Homily, Epiphany 2019

This is the 12th and final day of the season of Christmas. While in the Roman Church it closes the season of Christmas, Epiphany in the Eastern Orthodox Church it is their Christmas Day. Epiphany means ‘revelation’ and the feast celebrates God’s first public revelation of Jesus.  It is symbolically enacted in the crib before our altar – in addition to Mary, Joseph, the shepherds and some animals, including a baby rabbit, the figures of the three Magi are kneeling in homage before the Infant Jesus.

In the cultural world of Jesus, Magi were a caste of very high ranking political-religious advisers to the rulers of the modern countries of Iran and Iraq. “As part of their religion, they paid particular attention to the stars and gained an international reputation for astrology, which was at that time highly regarded as a science. Their religious practices and use of astrology caused derivatives of the term Magi to be applied to the occult in general and led to the English term magic.  Although the Magi are commonly referred to as “kings,” there is nothing in the account from the Gospel of Matthew that implies that they were rulers of any kind.“(source; Wikipedia) . They were Magi and had enormous influence as advisers to Eastern kings.

The story of the Magi is found only in St Matthew’s Gospel. He describes how they found their way to Jesus by following a star and then worshipped him as the new-born King of Judea. At first glance they appear to have ‘discovered’ Jesus by their own craft. However, St Matthew describes that they were led to him – led by a star, under God’s control. They ‘followed the star wherever it went’, as the carol relates.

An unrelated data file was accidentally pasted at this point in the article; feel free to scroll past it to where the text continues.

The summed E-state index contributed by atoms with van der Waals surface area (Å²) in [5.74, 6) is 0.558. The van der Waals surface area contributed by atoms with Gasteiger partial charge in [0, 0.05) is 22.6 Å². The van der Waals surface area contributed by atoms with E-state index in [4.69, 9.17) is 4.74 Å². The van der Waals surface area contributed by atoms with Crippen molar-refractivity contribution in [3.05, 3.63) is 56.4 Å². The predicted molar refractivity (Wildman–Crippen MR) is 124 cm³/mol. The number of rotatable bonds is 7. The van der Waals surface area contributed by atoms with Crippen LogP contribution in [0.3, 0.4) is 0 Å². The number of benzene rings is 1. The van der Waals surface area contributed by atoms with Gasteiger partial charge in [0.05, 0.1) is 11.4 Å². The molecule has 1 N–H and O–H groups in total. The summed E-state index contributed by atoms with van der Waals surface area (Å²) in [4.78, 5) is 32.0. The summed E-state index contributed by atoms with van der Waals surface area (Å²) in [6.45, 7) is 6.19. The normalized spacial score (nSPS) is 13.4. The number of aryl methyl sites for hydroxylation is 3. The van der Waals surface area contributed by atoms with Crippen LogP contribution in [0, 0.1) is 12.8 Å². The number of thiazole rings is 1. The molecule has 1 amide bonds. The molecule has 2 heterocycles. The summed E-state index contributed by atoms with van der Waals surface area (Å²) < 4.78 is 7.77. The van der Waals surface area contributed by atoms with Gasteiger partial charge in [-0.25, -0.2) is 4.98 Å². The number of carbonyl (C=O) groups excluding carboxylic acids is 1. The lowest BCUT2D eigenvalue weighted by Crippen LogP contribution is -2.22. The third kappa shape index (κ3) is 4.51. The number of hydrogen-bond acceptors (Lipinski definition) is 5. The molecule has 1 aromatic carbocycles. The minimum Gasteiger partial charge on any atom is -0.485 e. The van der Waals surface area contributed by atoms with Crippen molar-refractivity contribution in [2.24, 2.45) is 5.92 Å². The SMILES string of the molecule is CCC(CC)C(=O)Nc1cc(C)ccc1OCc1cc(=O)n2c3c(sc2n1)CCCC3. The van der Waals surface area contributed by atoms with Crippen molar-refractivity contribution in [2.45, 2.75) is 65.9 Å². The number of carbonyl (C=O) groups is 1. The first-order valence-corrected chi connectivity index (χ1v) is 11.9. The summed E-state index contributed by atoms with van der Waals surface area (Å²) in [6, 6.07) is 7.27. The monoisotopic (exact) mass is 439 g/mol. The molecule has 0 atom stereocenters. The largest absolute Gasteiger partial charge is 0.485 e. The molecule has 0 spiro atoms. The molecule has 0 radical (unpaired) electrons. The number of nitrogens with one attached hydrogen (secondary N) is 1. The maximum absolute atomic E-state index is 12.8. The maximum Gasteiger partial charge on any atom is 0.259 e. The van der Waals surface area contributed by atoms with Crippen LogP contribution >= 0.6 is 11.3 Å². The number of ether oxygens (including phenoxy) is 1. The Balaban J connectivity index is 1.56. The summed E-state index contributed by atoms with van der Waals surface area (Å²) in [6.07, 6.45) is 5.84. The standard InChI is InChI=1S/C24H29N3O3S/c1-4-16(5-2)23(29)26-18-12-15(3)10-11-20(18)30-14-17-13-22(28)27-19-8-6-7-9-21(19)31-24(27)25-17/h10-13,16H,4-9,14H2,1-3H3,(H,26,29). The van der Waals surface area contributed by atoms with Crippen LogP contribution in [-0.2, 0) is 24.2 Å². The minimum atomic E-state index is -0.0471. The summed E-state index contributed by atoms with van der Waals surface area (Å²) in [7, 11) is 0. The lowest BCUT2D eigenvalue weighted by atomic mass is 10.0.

Up to this point, the birth of Jesus had been a private event, known only to Mary, Joseph and a handful of shepherds. The Magi emerge from outside this small circle and represent the first of many others who will be led to faith in Jesus.  So in the story of our salvation, therefore, this is God’s first public revelation of Jesus. And the pattern of God’s continuing revelation of Jesus to us is always the same as the with the Magi – the initiative lies with God and the human response is to follow where God leads.

Regarding your personal faith in Jesus, who was the star or person or even event that God used to bring you to join the Magi in worshipping the Christ Child of Bethlehem? For many of us, it will have been parents and grandparents that God first used in this way; and later in life there may have been – and continue to be – others whom God has used to inspire and sustain us in our belief.

Perhaps we might take the opportunity in this Mass to remember these important people in our lives, to give thanks for their love, support and the values they handed on to us, and to ask God to help us to follow their example?

Michael Campion
Holy Name, Jesmond
6 January 2019

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